Gummy Bear Cohesive for Very, Very Thin Patients?
- Asked by imnyc in New York
- 4 years ago
Although Gummy Bear Cohesive breast implants are less 'wavy' than the current gel implants, they are textured. Will this present a problem for very, very thin patients and therefore lead to rippling in areas where there is no muscle coverage, for example, side bottom pole (even if implants were to placed under the muscle)? Thanks.
"Gummy Bear" Cohesive implants may be your best bet....
Textured surfaced implants now available in the United States do tend to be more palpable than smooth surface implants.
That's because in the USA, all we have are implants filled with either saline or non-form stable silicone. That means that if you hold an implant up on its side, the gel can migrate within the shell, leading to folding of hte shell in the area of the implant that emptied out.
With a highly cohesive filler, the gel remains fixed in its position within the shell, so no such folding occurs.
Apropos of your question, though highly cohesive implants are texttured, since the filler is highly cohesive, they tend not to ripple. Sure, some minor rippling can occur. The only way to avoid that woudl be for the manufacturer to overfill the shell to the point it couldn't collapse at all or to use a filler so cohesive that it would be very hard.
All of the highly cohesive gymmy bear implants are textured because they are teardrop shaped, and the texturing helps create friction to maintain their orientation in the body. Actually, there are round highly cohesive implants in Europe and they are all textured, but that's because European surgeons only use textured implants.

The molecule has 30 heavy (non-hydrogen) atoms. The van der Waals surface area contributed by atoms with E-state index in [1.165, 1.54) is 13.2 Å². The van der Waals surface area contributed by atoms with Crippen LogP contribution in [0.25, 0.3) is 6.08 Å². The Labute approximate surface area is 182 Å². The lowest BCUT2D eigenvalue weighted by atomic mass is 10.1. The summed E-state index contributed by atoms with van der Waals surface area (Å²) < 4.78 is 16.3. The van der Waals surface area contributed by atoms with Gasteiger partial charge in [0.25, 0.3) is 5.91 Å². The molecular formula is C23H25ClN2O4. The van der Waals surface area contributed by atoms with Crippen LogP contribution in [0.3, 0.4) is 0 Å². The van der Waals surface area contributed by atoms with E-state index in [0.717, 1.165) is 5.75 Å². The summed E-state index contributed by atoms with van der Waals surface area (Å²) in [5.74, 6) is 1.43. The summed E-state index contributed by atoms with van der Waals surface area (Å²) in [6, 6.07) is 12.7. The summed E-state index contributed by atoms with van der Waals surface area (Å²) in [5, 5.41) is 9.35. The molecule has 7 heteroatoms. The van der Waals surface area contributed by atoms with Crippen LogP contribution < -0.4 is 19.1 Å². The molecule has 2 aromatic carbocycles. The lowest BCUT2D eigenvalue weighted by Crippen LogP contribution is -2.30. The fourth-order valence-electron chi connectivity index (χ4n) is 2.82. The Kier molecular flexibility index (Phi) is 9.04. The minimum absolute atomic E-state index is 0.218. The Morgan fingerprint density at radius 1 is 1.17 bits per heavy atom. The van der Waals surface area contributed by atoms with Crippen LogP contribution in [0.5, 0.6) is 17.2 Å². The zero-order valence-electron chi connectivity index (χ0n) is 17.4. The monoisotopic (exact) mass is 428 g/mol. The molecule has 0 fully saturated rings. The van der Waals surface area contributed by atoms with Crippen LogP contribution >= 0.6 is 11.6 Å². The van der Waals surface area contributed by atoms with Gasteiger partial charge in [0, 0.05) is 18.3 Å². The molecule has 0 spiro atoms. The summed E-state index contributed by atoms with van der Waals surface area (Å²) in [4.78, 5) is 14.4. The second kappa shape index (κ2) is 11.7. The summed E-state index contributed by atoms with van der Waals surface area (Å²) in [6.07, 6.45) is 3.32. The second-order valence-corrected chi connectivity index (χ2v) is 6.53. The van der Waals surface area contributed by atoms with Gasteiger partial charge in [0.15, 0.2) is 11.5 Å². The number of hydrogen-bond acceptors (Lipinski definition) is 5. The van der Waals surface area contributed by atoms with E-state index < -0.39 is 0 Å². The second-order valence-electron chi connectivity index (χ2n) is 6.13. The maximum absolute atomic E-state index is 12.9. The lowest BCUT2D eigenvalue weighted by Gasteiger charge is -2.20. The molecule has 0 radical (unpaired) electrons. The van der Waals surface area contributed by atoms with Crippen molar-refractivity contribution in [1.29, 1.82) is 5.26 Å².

When coverage is thin, no implant is perfect. You will feel it. There are shortcomings. But overall, I believe the anatomically shaped high cohesive or so called gummy-bear implants do best. Be sure that your surgeon optimizes yoru tissue coverage and that you select a small implant!
Gummy bear cohesive implants
The cohesive gummy implants do not ripple, however the texturing may be more palpable than other implants. That being said,for thin skinned patients it may be the best option unless you place alloderm over a less cohesive gel implant.
In theory, you're the patient they're designed for
The whole idea of the cohesive gel device is minimizing rippling in thin patients with very little coverage. Since they don't ripple AT ALL, they are likely the way to go for you. You obviously need to weigh other factors including firmness and a larger incision.
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